We have placed cookies on your device to help make this website better.
If you choose to customise the site it will help you to find the most relevant content for your needs. You will still be able to access all content on the site.
0800 374 626
Many dental practices now offer procedures intended to enhance patients' appearance and confidence, as well as safeguarding their oral health.
10 August 2015
Your guide to the key legal aspects of tooth whitening
17 January 2014
Effective communication is one of the nine principles of good practice in the GDC's Standards for the Dental Team (2013). This makes business sense. Being able to establish a good professional relationship with patients not only means they are more likely to comply with oral health advice but also increases the likelihood they will recommend your dental practice to others. Dental professionals should be prepared to reflect on their verbal and written communication skills and take steps to improve them where necessary.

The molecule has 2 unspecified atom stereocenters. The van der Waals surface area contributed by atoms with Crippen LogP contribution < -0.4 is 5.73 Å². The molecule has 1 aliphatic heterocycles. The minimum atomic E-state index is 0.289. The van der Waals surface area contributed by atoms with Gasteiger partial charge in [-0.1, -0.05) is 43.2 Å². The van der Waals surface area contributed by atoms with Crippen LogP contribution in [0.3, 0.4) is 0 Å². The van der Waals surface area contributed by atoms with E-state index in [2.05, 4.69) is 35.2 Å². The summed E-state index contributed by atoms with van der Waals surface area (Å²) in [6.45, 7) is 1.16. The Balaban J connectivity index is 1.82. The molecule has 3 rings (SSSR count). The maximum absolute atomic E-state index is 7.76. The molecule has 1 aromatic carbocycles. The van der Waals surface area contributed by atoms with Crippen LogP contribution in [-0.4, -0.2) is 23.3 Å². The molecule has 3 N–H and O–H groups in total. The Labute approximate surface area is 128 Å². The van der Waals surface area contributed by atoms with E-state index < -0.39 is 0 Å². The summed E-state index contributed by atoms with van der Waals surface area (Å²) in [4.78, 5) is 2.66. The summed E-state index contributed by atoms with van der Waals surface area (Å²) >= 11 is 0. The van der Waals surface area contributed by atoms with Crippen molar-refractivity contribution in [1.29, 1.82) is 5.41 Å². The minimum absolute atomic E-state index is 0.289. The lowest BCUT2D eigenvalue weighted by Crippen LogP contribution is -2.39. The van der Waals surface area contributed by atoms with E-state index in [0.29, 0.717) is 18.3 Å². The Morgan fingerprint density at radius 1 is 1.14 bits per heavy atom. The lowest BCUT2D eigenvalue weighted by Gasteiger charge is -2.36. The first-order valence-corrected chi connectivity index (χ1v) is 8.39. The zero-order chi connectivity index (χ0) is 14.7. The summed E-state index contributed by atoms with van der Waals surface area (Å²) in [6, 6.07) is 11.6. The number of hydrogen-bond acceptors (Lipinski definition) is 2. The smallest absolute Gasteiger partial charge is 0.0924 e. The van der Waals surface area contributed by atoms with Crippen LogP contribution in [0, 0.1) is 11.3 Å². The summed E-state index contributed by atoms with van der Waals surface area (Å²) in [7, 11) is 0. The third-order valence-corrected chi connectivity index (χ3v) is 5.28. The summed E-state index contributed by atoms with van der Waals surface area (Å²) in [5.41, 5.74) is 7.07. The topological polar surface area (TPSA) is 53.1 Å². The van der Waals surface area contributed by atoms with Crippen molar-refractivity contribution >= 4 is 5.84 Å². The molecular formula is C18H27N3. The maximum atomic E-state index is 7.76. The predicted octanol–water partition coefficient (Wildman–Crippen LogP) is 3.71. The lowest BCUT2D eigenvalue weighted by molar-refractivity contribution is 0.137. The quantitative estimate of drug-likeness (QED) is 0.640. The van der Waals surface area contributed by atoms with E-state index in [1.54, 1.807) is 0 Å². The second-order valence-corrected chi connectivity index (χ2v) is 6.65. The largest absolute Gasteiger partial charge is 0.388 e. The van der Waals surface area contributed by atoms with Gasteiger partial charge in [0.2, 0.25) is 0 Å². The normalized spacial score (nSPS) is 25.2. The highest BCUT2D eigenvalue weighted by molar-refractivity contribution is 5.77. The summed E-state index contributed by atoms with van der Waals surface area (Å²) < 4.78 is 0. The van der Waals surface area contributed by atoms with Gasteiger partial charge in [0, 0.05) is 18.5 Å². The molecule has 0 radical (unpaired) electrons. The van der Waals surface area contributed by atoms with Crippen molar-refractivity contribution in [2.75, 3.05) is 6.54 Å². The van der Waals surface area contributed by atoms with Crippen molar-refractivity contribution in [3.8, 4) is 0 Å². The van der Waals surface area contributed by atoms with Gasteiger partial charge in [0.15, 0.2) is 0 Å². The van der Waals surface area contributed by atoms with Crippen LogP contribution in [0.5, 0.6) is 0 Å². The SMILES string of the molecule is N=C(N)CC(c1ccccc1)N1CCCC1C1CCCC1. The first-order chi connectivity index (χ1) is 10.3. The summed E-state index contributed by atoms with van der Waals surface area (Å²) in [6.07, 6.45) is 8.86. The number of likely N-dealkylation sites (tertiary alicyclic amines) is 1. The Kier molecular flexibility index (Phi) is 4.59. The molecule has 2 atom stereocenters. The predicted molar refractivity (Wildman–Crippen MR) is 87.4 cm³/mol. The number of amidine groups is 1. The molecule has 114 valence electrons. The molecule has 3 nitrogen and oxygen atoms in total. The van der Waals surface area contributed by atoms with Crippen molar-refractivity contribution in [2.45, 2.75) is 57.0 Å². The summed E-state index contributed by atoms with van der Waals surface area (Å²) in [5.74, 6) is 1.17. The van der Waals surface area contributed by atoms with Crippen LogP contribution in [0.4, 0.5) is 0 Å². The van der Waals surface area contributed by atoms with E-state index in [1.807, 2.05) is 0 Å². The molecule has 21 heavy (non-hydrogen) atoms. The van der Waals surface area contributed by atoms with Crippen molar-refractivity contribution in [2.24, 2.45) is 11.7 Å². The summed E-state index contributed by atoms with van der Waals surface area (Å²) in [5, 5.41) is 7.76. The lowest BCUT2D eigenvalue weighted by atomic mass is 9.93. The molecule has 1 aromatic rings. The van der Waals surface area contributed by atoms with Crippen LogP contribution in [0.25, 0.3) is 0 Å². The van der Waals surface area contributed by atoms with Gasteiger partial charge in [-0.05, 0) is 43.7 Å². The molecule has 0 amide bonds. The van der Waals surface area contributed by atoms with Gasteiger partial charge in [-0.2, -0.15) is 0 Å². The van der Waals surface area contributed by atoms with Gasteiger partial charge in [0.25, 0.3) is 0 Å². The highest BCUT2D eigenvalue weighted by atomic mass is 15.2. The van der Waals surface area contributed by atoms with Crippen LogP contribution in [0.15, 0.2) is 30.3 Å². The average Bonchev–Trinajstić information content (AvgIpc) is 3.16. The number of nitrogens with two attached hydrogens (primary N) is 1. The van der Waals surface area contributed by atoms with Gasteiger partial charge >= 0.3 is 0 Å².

Even the most careful and competent dental professional is likely to receive a complaint about the quality of the service, care or treatment they have provided, at some point in their career.
Confidentiality is central to the relationship and trust between you and your patients. All information about patients acquired by any member of the dental team in their professional capacity is confidential and should be protected from unauthorised disclosure.
It is a fundamental principle of good dental practice that patient consent or proper authority is obtained before any treatment starts or information about a patient is disclosed.
Dental records are an essential clinical tool for the dental professional.
As a dental professional, you may be asked to be a professional witness. In this capacity, you provide evidence about a patient who may be someone you have treated recently or some time ago.
Every dental professional, however skillful, may experience an adverse incident that could result in a claim for clinical negligence.
All members of the dental team have an ethical duty to put patient safety first. Quality assurance systems enable dental practices to monitor their services, ensuring care is provided in a safe environment and meets the needs of patients.
To order a copy of The DDU Guide, please complete the form.
© 2017 The DDU
We have detected you are in and some website content may have been personalised to be more relevant to you.
You can change your region setting here or at the top of the page.